NEVER IN MY LIFETIME, Piven Theatre Workshop. If war is hell, civil war is doubly so: there are no identifying uniforms, clearly defined battle zones, or Geneva convention agreements to lend a semblance of organization to the bloodshed. A corpse might be packed with explosives to ambush compassionate comrades intent on burying their dead, an old lady savagely beaten by nervous guards wary of guerrilla attackers, or a teenage girl hideously mutilated by her neighbors for the crime of dancing with a foreign soldier. In Shirley Gee's Never in My Lifetime Tom and Tessie are of the same race and economic class, speak the same language, and were born a bare 200 miles from each other. But he's English, she's Irish, and this is Belfast in the 70s. From the moment they fall in love, they're doomed.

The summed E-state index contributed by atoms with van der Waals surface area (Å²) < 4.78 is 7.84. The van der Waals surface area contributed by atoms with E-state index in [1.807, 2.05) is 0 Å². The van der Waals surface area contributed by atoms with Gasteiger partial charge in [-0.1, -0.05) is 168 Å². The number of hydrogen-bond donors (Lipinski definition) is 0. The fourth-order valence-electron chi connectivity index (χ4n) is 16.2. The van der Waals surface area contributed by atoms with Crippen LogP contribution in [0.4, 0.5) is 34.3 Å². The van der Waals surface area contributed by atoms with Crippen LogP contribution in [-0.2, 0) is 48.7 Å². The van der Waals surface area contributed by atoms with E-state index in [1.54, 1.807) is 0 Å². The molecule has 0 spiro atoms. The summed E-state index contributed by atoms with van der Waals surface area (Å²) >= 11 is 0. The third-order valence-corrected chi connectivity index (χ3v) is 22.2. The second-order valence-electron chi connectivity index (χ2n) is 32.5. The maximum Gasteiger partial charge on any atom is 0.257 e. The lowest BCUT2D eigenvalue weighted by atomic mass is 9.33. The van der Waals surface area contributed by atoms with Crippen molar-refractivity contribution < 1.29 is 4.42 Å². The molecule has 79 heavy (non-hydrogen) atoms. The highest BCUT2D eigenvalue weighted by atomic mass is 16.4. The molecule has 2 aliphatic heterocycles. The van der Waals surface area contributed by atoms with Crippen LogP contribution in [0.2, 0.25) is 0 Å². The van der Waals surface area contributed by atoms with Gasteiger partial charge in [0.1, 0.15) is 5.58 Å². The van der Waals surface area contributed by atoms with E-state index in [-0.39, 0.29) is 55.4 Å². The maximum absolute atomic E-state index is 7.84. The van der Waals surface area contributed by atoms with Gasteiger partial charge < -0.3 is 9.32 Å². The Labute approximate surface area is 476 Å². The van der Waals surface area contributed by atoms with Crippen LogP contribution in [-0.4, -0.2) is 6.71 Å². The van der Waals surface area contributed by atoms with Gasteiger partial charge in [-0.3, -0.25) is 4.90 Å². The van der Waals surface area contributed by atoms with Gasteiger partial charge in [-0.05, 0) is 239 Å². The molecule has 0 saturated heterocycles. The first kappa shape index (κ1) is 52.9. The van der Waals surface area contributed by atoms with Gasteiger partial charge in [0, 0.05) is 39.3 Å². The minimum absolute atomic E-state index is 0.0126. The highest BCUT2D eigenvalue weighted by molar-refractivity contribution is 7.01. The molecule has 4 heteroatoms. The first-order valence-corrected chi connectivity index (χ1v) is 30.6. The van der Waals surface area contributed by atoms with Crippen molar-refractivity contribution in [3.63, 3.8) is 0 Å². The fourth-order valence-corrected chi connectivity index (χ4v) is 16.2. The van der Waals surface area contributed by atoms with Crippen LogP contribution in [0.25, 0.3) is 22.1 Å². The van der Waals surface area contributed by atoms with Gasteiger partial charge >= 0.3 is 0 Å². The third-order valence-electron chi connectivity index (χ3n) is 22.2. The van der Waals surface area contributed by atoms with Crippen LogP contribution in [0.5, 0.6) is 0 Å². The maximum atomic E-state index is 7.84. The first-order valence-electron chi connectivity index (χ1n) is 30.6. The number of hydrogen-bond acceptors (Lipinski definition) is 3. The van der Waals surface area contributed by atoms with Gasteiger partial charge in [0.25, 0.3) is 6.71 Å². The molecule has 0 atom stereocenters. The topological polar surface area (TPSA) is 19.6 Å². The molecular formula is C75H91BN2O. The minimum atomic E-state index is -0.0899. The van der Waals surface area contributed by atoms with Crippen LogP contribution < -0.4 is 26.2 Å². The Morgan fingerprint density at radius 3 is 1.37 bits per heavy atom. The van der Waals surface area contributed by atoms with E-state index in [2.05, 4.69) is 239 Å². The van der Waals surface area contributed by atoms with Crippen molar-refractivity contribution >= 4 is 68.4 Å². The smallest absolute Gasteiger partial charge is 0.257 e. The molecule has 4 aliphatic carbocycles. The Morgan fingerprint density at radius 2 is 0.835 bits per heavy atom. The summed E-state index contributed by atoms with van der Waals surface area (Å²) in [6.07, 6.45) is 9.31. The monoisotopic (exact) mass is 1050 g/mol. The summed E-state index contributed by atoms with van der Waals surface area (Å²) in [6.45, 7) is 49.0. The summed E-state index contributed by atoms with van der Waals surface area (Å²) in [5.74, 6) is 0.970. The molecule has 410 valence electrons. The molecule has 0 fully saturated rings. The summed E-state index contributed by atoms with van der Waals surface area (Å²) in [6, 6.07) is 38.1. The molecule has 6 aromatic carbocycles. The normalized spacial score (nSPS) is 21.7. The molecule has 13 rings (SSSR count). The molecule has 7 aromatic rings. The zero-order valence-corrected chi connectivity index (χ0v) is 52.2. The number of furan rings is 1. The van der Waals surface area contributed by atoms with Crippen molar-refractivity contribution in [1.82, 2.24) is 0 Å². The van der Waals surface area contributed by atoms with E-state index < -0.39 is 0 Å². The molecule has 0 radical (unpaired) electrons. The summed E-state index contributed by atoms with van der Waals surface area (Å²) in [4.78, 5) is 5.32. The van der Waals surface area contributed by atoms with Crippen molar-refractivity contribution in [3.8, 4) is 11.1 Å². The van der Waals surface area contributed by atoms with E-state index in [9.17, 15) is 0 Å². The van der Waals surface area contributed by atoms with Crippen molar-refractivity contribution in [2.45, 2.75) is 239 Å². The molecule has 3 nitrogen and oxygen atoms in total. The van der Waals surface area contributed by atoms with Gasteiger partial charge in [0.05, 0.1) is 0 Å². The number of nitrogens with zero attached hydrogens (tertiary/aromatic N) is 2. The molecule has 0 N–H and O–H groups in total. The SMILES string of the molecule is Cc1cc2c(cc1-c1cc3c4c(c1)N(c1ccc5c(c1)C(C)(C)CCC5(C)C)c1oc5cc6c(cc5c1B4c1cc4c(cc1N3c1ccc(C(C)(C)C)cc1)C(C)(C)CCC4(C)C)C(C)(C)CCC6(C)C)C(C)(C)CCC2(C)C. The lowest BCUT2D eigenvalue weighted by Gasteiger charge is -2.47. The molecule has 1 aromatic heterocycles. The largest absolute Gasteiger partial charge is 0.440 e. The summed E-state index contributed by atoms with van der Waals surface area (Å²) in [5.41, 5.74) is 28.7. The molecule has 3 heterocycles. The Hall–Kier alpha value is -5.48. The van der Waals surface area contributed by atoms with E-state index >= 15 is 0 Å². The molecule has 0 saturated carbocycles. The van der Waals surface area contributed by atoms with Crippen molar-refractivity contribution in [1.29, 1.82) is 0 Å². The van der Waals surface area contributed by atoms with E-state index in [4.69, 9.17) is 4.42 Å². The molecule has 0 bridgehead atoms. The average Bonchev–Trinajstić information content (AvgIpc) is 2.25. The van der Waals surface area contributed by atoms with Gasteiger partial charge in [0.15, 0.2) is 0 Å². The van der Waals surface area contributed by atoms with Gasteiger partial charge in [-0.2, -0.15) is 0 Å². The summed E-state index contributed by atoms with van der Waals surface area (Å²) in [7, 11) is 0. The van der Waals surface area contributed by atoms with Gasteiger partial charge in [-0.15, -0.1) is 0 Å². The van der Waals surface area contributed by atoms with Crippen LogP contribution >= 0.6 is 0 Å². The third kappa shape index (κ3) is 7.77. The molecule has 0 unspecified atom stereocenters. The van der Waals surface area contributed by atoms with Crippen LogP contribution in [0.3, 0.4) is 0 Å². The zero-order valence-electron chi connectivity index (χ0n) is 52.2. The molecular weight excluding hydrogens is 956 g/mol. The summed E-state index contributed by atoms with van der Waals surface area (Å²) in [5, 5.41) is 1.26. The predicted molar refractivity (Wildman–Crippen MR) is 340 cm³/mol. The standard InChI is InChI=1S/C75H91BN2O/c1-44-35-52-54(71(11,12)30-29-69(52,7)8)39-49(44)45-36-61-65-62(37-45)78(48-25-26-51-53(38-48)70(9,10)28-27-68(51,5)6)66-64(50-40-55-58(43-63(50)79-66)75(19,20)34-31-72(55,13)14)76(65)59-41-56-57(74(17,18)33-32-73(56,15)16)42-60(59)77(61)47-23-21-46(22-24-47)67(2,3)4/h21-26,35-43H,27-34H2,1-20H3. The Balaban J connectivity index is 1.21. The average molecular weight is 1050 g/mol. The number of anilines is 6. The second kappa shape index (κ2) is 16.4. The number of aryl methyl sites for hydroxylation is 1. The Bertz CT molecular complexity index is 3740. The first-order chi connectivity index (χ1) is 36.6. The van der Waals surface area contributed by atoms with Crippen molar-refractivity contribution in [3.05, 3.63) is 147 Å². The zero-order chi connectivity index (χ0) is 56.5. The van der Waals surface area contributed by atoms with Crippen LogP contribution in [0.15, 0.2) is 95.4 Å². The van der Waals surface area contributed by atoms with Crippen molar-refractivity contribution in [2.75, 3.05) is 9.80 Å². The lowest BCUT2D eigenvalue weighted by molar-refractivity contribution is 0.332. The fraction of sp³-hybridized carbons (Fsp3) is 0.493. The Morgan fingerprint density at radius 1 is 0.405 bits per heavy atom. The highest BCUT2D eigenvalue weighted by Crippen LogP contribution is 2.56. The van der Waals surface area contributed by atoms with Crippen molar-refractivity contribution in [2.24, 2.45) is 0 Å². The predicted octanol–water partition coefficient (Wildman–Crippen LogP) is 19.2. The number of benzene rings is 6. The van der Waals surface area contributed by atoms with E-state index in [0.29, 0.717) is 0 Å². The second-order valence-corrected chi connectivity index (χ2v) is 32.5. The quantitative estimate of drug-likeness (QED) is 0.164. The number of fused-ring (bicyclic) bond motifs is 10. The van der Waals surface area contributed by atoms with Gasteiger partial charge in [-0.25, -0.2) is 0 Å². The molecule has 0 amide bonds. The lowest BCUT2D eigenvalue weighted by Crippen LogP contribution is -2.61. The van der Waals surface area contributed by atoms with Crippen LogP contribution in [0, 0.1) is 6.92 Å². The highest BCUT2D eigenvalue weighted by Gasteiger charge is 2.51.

Gee proposes no solution, instead dwelling on the atrocities inflicted by partisans on both sides--a gallery of inhumanities to test the intestinal fortitude of the most detached theatergoer. But the cast assembled by Jennifer Green for this Piven Theatre Workshop production resists the impulse to indulge in agitprop excess: these actors instead wring Gee's tear-saturated text with the deft restraint and sensitivity to be expected of a company affiliated with one of our region's finest acting programs. They render fresh and immediate the absurdity of a war started almost four centuries ago and still being fought today.
--Mary Shen Barnidge